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Featured Program: Neurointensive Care in Liberec, Czech Republic

By Currents Editor posted 06-28-2018 16:44

  
By Vera Spatenkova, MD, PhD, head of Liberec NICU, the Academy of Neurointensive Medicine, and the Neurointensive Section of the Czech Society of Intensive Care Medicine

The neurointensive care unit (NICU) of the Neurocenter at the Regional Hospital in Liberec is the first combined neurological and neurosurgical intensive care unit in the Czech Republic. It is located in a 900-bed hospital with a catchment area of approximately half a million people.

Our NICU treats over 1,700 adult patients per year. From brain diseases, we focus mainly on stroke, because we are a complex cerebrovascular centre, one of 10 in the Czech Republic. Tumors are our second most common brain disease, and we accept fewer patients with trauma, hydrocephalus and status epilepticus. Our NICU also provides care for patients with spinal and spinal cord disease, both with and without operations.

The NICU has 18 beds and is divided into three parts: NICU A has five beds in a single room for neurological non-ventilated patients; NICU B has seven beds in a single room for neurosurgical and orthopaedic non-ventilated patients; and NICU C has six separate beds for neurological and neurosurgical patients who require mechanical ventilation. Four of these beds are situated in boxes, the other two in two isolation rooms that have preparatory rooms by their entrances.

Our NICU is led by neurointensivists who originally worked as anaesthetists-intensivists. In the Czech Republic, we do not have a unified system for training neurointensivists, who instead study one of three postgraduate medical fields: neurology, neurosurgery or anesthesiology-intensive care medicine. Our team has physicians from all three fields. Four work exclusively in this NICU, while the rest also work in other parts of the Neurocenter and Orthopaedics Department. Neurologist and neurosurgeon neurointensivists generally take care of non-ventilated patients, while anaesthetists-intensivists look after ventilated patients.

There are 41 nurses working 12-hour shifts exclusively in our NICU. They have a unified Czech postgraduate education system in anesthesiology-intensive care medicine. There are also hospital attendants, rehabilitation and logopaedic specialists.

The unit is fully equipped with bedside general monitoring, including non-invasive cardiac output monitoring, ultrasound and electric impedance tomography (EIT). From multimodality neuromonitoring, we have invasive measurement of intracranial pressure, brain temperature, cerebral microdialysis, invasive and non-invasive brain oxygen measurements, transcranial Doppler untrasonography and portable head CT. This neuromonitoring method is used as standard for patients with severe subarachnoid haemorrhage and brain trauma.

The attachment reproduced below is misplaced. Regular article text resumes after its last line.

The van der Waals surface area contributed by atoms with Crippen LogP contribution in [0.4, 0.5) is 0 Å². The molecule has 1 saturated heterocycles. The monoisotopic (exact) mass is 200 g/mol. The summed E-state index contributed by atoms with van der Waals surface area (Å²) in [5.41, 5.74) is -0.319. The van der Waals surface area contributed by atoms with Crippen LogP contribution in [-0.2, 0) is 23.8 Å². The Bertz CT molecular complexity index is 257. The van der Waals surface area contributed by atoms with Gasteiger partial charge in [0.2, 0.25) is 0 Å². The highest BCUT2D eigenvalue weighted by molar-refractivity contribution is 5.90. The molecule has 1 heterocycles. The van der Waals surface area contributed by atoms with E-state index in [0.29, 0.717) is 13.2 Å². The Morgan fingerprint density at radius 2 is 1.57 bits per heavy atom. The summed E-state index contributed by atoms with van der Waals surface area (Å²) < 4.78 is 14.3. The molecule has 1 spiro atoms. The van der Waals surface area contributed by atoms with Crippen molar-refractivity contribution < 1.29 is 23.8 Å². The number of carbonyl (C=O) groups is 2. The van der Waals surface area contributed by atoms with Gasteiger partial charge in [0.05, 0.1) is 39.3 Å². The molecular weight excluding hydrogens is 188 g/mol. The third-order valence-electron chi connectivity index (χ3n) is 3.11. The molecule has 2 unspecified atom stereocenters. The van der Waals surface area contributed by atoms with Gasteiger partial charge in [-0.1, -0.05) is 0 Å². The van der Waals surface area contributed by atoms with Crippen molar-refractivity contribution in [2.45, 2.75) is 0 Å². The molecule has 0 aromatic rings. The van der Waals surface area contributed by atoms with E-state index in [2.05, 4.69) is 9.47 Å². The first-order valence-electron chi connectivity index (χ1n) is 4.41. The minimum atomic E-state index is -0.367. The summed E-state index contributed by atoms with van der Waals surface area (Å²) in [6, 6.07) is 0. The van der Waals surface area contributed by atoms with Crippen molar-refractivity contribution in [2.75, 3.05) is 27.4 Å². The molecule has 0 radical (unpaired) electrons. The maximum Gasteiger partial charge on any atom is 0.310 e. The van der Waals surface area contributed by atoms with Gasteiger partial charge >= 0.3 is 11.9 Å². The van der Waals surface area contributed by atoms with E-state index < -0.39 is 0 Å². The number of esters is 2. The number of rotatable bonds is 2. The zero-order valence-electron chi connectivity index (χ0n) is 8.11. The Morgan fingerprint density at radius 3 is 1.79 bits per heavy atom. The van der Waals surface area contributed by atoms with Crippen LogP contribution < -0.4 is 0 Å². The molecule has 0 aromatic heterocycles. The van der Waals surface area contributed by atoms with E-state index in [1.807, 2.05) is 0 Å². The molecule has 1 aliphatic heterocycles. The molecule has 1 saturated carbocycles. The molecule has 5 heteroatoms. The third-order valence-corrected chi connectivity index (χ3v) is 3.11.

NCS_201806_Neurointensive1.jpgIn our NICU, we place great emphasis on quality control. We monitor patient safety by the daily recording of adverse events according to the Sentinel Events Evaluation (SEE) study of the European Society of Intensive Care Medicine. We have also implemented a preventive multi-modal nosocomial infection protocol monitoring hygienic, epidemiological status and antibiotic policy, which has led to very low rates of nosocomial infections (4.2 percent) and multidrug-resistant bacteria (extended spectrum beta-lactamase, ESBL 0.9 percent; Methicillin-resistant Staphylococcus aureus, MRSA 0.9 percent; nobody with Vancomycin-resistant enterococcus, VRE). There is a similar preventive strategy protocol for hypo and hypernatremia. The efficiency of these protocols has been verified in our published studies.

NCS_201806_Neurointensive2.jpgIn 2014, I initiated the foundation of the Academy of Neurointensive Medicine and the Neurointensive Section of the Czech Society of Intensive Care Medicine in Liberec. Because neurocritical care education is not fully integrated in our country but instead is split into three systems, we are striving to bring these three strands together through our Academy of Neurointensive Medicine. We hold regular workshops and training courses in neurocritical care for physicians from all over the Czech Republic. The world renowned neurocritical care specialist Associate Professor Dr. Raimund Helbok (Pic 6), Department of Neurology, Innsbruck Medical University, has twice been guest speaker at these events, where he gave workshops on multimodal neuromonitoring, and we are planning his third visit for November 2018. On April 30 2018, we held a workshop on safe mechanical ventilation led by Professor Marcelo Amato MD, PhD, from São Paulo, Brazil, who is the world leader in this field.

NCS_201806_Neurointensive3.jpgThe Liberec neurointensive care unit already has the highest quality and the best equipment in our country, and through the Academy of Neurointensive Medicine, we shall support the further development of neurocritical care in the Czech Republic.

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